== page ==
Follow Up Information on Tax Court Service of Petitions

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Yesterday, we published some data from Carl Smith showing that the service of a new Tax Court petition on the office of Chief Counsel was taking about two months.  Following that observation, Carl did some additional digging and found the service time to vary considerably.  Below is a chart of his most recent findings.  Because of the significant variations in the timing of the service, it is difficult to know what is going on in the Tax Court Clerk’s Office to cause the swings in the timing. 

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Here are some dockets showing wildly inconsistent dates of petition filing and petition service: 

Docket No.       Petition Filed       Petition Served

14000-20            11/17/20              2/22/21

15000-20            12/28/20              3/4/21

101-21                1/1/21                  1/6/21

1000-21              3/4/21                  3/5/21

2000-21              1/22/21                3/19/21

3000-21              4/2/21                  4/5/21

4000-21              2/5/21                  4/14/21

5000-21              2/1/21                  4/26/21

6000-21              1/4/21                  5/5/21

7000-21              2/25/21                5/13/21

8000-21              3/9/21                  5/20/21

Carl speculates that perhaps the Tax Court Clerk’s Office is, on some days, filing petitions and serving them as soon as they come in, but on slow days working through a pile of petitions building up from earlier days, when the office was hit with too many petitions to process?  In any event, a Tax Court petitioner at this point may or may not get a multi-month delay in the serving of her petition on the IRS.

The delay can have an impact on petitioners since it impacts when the answer is filed.  Petitioners who hear nothing for a long time wonder what has happened to their case.  Representatives accustomed to working with their local counsel office to obtain an early resolution of cases with clear cut facts can have trouble doing that quickly since Chief Counsel does not want to abate an assessment until they have been served with a petition.  Perhaps the biggest impact is on premature assessments.  If the Tax Court delays in sending the petition to the IRS, the IRS does not know that the taxpayer has petitioned and will assess the liability reflected in the notice of deficiency.  Unwinding the premature assessment takes time for the people at the IRS and can make taxpayers uncomfortable because they will receive at least the notice and demand letter at a time when they thought that they had forestalled the assessment by filing the petition.  We have written about premature assessments previously here. Both of these issues join together if there was a premature assessment but Chief Counsel does not want to abate pending receipt of the petition and a chance to compute its timeliness.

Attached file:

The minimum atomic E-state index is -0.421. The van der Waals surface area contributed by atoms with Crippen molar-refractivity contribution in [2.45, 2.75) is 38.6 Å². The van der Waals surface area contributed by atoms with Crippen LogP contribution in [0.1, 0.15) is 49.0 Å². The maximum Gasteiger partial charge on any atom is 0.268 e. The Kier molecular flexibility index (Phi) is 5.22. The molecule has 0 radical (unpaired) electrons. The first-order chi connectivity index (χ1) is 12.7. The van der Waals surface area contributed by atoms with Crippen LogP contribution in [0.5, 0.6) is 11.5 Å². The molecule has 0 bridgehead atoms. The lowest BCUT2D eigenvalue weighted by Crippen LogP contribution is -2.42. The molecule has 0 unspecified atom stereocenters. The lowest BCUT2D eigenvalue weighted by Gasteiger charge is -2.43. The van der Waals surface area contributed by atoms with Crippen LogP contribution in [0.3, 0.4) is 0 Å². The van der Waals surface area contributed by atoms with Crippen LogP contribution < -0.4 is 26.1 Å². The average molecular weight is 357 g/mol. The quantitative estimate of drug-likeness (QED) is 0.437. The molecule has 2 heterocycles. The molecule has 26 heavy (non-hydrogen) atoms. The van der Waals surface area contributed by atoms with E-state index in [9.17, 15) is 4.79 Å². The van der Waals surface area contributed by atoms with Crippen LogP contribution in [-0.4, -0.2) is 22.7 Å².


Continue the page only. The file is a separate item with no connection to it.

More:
It’s also unclear if the new electronic filing of petitions is somehow impacting the timing of service.  The ability to electronically file a petition can give the petitioner certainty of receipt but may change the processing of petitions in a way not readily apparent.  Maybe the electronic petitions are the ones that get served on the IRS quickly.  The Court, and the Clerk’s office, is still absorbing the changes in the Court’s database system.  Perhaps something in the way DAWSON works is causing these issues.  We welcome comments from a more knowledgeable source since we are simply speculating based on data that seems at odds with past Tax Court practice and with ordinary case management.

Comments

  1. Patrick Thomas says

    One of my cases is stuck in this status. I filed multiple cases early this year using the electronic filing process; it worked very well and the petition was served the next day.

    Then I filed a petition on April 15. After a week, I called the clerk’s office to ask why it hadn’t been served. Their response was that they were instructed to clear the “backlog” of cases first before processing new petitions. There is indeed a backlog; I had a prospective client file a pro se petition in early January, which wasn’t docketed until late March. So, I understand desire to clear out the backlog, especially for pro se matters. Still, for the reasons that Carl and Keith mention, it’s somewhat frustrating to be stuck in limbo.

  2. These delays are unusual. Perhaps they are related to the increased numbers of orders recently for petitions that are either unsigned or signed by improper parties, or don’t contain docket numbers or have not paid the filing fee etc. necessitating the Court’s issuance of Ratification orders, Amendment orders, and Fee Payment orders. Recently, these orders range from 10% to 25% of the Court’s daily issued orders. Not all cases in these predicaments are pro se cases. It appears that many are represented. Not sure what’s happening, but it is affecting timely resolutions.

  3. Bob Kamman says

    The wheels of justice turned exceedingly fast for Docket No. 1000-21S. The petition was filed (by a practitioner, so likely electronically) on March 4, and served on March 5. An application for waiver of the filing fee was filed on March 11, and granted March 15. Counsel in Detroit filed the answer March 16. A proposed stipulated decision was lodged March 26, and signed by Judge Foley on March 30.

    And the petitioner’s attorney? Director of the Low-Income Taxpayer Clinic at Michigan State. Carl Smith’s method for selecting a random sample is obvious, and he is no doubt surprised by the fish he caught.

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